The true hallmark of a master is in using such blemishes to create magic.
Some filmmakers are happy performing superficial gimmicks and manage to fool a section of the audience that there’s some depth to their work. Karthik Subbaraj demonstrated this in Iraivi. Now it’s Pushkar-Gayathri’s turn in Vikram Vedha.
The first thing that strikes you about Mahendran's films is his precision with words and images.
There’s a whole bunch of young filmmakers who’re making their entry into films, but lacking a certain maturity and perspective of life. I felt comparing 8 Thottakkal (8 Bullets) to Stray Dog, the film it was inspired from, would be a good case study of this problem.
"He eats one person every other day, collects a small piece of bone from each carcass, shaves it patiently into the shape of a skull and keeps it with him. Once he collected 108 such pieces, each from a different person, he strung it into a chain and gifted it to me.”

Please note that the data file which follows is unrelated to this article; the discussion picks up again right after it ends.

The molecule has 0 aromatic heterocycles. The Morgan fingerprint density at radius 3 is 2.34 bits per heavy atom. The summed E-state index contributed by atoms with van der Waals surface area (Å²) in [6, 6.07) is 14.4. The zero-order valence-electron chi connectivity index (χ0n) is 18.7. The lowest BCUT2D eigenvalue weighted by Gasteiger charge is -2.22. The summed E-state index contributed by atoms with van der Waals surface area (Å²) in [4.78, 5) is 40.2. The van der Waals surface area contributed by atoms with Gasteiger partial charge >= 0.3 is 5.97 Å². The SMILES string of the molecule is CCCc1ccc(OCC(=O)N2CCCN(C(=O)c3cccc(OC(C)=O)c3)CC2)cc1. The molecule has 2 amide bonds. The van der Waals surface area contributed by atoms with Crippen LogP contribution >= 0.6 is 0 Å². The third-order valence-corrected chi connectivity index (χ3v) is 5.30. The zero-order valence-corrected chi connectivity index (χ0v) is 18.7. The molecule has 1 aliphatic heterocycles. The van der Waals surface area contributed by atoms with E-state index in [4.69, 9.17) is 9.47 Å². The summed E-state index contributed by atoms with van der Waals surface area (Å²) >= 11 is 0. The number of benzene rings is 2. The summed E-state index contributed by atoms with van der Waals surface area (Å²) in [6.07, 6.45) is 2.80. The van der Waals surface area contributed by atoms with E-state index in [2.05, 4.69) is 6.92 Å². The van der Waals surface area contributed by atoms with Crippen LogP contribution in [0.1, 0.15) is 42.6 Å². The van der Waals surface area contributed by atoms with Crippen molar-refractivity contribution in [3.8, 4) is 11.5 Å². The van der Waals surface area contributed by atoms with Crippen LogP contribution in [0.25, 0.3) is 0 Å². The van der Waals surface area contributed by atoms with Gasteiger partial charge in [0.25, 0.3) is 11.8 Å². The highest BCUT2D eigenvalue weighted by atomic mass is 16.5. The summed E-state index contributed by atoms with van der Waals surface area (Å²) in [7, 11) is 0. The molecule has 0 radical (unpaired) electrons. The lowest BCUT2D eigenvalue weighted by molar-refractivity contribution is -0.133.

This book by Douglas Adams is as crazy as The Hitchhiker’s Guide to the Galaxy. The only difference is that while Hitchhiker’s is completely crazy, Dirk Gently is crazy with a more organised plot.
These self-help books operate with a very simple strategy. They tell you stuff that’s quite obvious. So obvious that you can’t deny them. You’d be a fool if you deny them. And then, they pile up loads of anecdotes, examples and case studies to further elucidate those basic points.
Based on the cover design, I thought this will turn out to be a quirky and fun mystery novel. Something along the lines of Nury Vittachi’s Feng Shui detective. But, I was wrong.
These were some of the films I watched in 2016 that made me pause, reflect and learn.